Confused? Let’s unpack this situation.
First off, these are two different projects. They are not connected and would not be happening at the same time. The POD Village, assuming it moves forward, would occur for one year and then TPI, assuming they get funding, would develop the land after the village has left the site.
The PDC, who owns the property, has always slated this site for a capital improvement project, and TPI had signaled intentions to development the site in the past before the POD Village Proposal existed. However, while the KNA had knowledge of TPI looking at the site previously, the KNA was unaware of any new negotiations/activities between TPI and the PDC since the advent of the POD Village Proposal until now.
Either way, it’s been clear since the POD Village Proposal was brought forth that it would be a temporary pilot project only assured a year of using the PDC’s land.
So what does this all mean?
The POD Village Proposal stands as is. Nothing has changed about the proposal, and project organizers have told the KNA that they are confident the POD Village can exist within TPI’s timeline.
As for the TPI project, it presents a long-term vision for 2221 N Argyle St that shouldn’t be conflated with the POD Village Proposal. TPI wants to develop an actual permitted housing complex at the site, not establish an expanded POD Village 2.0.
TPI has 18 months to secure the funding for their project. If they get the funding, their project goes forward with shovels in the ground in 2018. Although it could certainly have an impact in one’s decision-making, the TPI project is not up for a vote on March 8th and don’t expect it to ever be. Holding a neighborhood vote on a proposal is extremely unprecedented; we should all remember that the POD Village Proposal is a very unique situation.
Finally, the following is the press release and rendering from TPI on their project:
Low-Income Single Adult Housing (LISAH) Project Overview
Transition Projects is pleased to serve as sponsor and developer of the proposed Low-Income Single Adult Housing (LISAH) project to be located at 2221 N Argyle Street in the Kenton neighborhood of North Portland. LISAH will provide 72 units of affordable, permanent housing for individuals who are transitioning from, or are at risk of, homelessness. The project’s location will provide residents with good access to transport, commercial, and recreational offerings – all of which are essential elements of successful housing for low-income, formerly homeless, residents.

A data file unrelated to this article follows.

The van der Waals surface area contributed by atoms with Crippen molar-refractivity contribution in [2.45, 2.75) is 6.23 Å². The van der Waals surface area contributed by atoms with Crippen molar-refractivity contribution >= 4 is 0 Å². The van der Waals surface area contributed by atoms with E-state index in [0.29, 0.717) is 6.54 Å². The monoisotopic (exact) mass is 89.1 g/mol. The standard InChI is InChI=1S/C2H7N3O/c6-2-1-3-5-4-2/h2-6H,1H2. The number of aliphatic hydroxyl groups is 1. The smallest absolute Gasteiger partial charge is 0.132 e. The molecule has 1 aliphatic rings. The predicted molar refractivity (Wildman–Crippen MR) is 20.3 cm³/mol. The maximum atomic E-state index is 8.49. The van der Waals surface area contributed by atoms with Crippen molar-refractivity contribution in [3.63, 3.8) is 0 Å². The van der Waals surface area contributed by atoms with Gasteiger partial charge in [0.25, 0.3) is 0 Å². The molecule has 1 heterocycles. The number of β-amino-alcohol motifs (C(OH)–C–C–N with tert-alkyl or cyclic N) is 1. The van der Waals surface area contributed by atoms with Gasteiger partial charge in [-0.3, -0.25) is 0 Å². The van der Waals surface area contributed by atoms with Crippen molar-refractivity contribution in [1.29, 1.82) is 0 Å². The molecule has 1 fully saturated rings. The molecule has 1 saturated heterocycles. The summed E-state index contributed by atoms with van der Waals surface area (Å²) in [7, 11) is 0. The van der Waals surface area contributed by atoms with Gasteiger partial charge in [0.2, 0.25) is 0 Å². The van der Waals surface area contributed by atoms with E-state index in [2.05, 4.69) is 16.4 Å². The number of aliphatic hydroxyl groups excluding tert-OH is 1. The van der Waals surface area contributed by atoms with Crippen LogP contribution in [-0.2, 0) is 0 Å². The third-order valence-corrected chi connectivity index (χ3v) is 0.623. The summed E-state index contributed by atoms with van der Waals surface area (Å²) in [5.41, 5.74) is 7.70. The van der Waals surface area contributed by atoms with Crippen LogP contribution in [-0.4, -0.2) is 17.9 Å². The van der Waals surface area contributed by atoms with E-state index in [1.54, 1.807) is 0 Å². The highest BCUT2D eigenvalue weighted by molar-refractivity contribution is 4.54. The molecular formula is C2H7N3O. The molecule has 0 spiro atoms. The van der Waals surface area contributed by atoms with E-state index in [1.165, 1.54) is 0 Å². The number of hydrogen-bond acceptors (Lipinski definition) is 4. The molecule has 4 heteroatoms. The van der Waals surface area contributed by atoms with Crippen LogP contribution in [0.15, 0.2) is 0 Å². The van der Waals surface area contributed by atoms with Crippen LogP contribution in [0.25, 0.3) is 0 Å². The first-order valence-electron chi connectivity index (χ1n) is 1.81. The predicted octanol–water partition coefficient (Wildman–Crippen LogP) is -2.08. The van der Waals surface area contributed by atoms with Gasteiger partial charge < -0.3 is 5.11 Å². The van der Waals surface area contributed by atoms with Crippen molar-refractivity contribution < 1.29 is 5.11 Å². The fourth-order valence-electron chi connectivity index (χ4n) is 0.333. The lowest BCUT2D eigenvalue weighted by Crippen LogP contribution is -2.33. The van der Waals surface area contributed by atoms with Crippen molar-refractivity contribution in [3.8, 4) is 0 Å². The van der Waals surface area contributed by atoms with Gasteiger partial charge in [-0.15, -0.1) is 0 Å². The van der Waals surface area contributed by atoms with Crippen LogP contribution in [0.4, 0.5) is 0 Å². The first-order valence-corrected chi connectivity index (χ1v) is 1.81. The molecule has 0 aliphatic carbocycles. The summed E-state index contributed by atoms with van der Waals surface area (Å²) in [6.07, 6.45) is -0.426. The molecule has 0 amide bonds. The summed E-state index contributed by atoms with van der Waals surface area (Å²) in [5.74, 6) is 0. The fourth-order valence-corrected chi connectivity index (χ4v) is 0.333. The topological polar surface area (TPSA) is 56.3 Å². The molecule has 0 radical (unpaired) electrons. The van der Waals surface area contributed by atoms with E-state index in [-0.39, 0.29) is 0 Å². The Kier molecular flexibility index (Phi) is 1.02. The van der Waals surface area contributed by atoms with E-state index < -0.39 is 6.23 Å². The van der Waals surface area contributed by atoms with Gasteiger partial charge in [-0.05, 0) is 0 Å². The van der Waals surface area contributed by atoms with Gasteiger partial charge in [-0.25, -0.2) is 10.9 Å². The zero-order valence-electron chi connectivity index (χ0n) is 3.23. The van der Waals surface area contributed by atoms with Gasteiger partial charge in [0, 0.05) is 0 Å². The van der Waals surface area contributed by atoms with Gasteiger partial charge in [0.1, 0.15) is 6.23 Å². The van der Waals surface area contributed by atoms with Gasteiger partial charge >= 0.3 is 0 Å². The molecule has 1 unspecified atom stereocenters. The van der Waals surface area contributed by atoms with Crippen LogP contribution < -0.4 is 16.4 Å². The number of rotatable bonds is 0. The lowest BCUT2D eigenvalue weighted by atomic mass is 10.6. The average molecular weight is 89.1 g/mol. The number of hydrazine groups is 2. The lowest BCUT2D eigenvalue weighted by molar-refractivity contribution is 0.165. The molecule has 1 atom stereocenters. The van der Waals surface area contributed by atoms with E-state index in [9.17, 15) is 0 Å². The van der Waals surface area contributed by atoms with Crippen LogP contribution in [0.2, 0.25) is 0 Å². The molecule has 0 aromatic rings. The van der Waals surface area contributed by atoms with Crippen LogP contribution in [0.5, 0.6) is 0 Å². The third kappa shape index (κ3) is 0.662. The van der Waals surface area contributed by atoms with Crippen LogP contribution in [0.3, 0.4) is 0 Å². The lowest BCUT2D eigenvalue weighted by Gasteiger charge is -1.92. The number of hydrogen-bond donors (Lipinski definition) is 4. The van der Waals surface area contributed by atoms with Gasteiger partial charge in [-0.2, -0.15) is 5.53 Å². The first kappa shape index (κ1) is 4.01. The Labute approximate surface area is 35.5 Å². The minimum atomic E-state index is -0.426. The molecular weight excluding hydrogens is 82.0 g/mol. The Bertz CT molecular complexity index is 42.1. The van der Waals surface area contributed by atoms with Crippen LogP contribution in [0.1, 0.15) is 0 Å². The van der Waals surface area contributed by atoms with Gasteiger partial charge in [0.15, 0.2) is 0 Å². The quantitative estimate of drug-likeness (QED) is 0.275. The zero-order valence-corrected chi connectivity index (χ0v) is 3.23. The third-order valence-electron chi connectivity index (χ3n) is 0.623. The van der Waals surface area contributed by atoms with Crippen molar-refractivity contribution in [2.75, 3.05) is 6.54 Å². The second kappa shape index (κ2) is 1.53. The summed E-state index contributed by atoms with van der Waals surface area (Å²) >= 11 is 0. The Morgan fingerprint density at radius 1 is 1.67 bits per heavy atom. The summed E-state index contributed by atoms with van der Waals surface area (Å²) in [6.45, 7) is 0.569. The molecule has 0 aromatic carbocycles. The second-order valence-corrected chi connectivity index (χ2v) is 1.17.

LISAH is comprised of 72 studios and single-room occupancy (SRO) units. The SRO units are designed in ‘pods’ of six units that share a common kitchen and bathrooms. The site design includes three small buildings of two pods each, for a total of 36 SRO units. The studios, manager’s unit, and a large community room are in a separate three-story elevator building. All the units at LISAH will be affordable to persons earning no more than 60% Area Median Income (AMI).
Based upon a cohousing model and employing a modular system of prefabricated units, LISAH is designed to: reduce upfront and operating costs; make optimal use of available land; promote a sense of community among residents; and provide a replicable model of cost-effective housing to serve low-income individuals across Oregon. Transition Projects has received very welcome support from Meyer Memorial Trust’s Innovations in Affordable Housing Initiative to support the development of LISAH. Assuming the required funding can be secured, Transition Projects hopes to break ground on the Argyle site during 2018.